The revised plates were duly delivered within a couple of weeks and the complete mixture fltted to my Magnette. This time the callipers fitted in a very similar position to those of the MGB. Such was Alan Dixon‘s skill that, on my ZA, no shims were required. lt was also possible to use a standard set of Magnette front brake hoses, which fit the “B“ calliper, although it may be that they could be shorter by around 1/2 - 3/4 of an inch. A major bonus is that the disc braking system, using MGB callipers, fits under standard Z Magnette wheels.*) There followed a few local trial runs, then a trip to Thetford and around Norfolk to test the new braking system. In all, more than 500 miles have been covered, much of it in heavy or fast moving traffic, but some on the winding lanes of Norfolk. The first difference found was that the steering and running of the car felt more pleasant, even before the brakes were applied firmly. I had not thought about this possibility, but I guess it has something to do with the fact that the revolving masses are better balanced than when using drums.

So far, I am happy with the new set-up and the braking is comfortable and sustained. I have used standard Mintex pads so as not to complicate the trials and no servo is fitted. Personally, I tend to prefer the system without a servo because I believe it transmits more feel when driving an old and relatively heavy sporting saloon. No doubt the fitting of a servo would reduce the foot pressure required and be more to some folks liking. What has not been researched is the possible effect on the performance and wear at the back brakes, although there does not appear to be a noticeable difference. For those who have ordered backplates from Alan Dixon and who are familiar with the removal of drums, shoes, backplates, Meccano etc, this is not a particularly arduous task, if carried out slowly and carefully. You will need, apart from the items already mentioned, four 7/16" UNF bolts, some 1/2"  longer than those existing at the stub axle, and four 3/8" UNF bolts/nuts/washers to fasten the discs to the hubs, all high tensile. In addition, a new set of MGB pads, springs, pins and tabs are required. lt might also be a good time to replace the front wheel bearings, but this will depend on the state of those existing.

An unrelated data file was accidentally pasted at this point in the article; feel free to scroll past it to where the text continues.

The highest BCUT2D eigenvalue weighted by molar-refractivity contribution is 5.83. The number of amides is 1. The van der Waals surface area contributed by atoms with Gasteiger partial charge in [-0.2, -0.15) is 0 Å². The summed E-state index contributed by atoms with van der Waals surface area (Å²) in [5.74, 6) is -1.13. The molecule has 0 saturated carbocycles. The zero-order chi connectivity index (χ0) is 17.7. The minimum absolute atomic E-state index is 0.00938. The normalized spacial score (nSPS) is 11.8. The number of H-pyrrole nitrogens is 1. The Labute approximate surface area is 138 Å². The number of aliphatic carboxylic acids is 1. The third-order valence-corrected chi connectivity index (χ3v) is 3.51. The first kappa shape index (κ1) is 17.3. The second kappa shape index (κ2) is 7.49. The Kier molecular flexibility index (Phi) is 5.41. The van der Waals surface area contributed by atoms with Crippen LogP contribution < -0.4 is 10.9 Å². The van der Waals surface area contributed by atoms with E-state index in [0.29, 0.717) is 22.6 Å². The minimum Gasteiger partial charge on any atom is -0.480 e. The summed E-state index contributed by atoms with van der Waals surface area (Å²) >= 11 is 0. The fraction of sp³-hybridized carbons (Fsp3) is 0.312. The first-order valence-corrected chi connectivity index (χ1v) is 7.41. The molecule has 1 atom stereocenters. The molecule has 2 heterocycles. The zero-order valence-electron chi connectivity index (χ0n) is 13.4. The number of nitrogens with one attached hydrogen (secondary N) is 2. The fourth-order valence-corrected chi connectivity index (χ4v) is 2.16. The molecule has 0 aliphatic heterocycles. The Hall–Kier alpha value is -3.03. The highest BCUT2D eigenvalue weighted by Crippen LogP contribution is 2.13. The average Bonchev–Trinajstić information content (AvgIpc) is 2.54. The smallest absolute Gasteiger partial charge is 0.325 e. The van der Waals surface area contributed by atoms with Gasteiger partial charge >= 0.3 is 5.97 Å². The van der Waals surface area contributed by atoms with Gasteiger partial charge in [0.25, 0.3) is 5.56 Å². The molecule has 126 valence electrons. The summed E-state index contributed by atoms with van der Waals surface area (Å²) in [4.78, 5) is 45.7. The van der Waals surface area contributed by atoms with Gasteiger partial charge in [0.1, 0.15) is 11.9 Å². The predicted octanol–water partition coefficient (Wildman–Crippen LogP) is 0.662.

So there we have it. The original batch of backplates is twenty pairs, and most of those are taken, however, you may still be able to get a pair off the shelf by ringing Alan on 01 842 752336. Depending how much you have to pay for some of the items, it should be possible to do the whole job for under £300 (exduding new bearings).

David Johnson ( Z & Farina Magnette Register)

(first published in Safety Fast January 2000)

Some comments on MGA/Magnette wheels from Colin Pratt:
With the introduction of disc brakes on the front wheels of the Magnette, should the wheels be changed to the more dished shape like those used for the MGA when this model changed from drum brakes to discs? It's probably not absolutely necessary but presumably MG thought more clearance was needed for the disc brakes when the 1600 MGA changed from the 1500. As I think you know, many people with MGAs have a mixture of 1500 and 1600 wheels on their cars, possibly without even realising or noticing this fact, and I haven't heard of any problems. However, it could be that brakes could get a bit warmer with the older wheels without being noticeable except in extreme circumstances.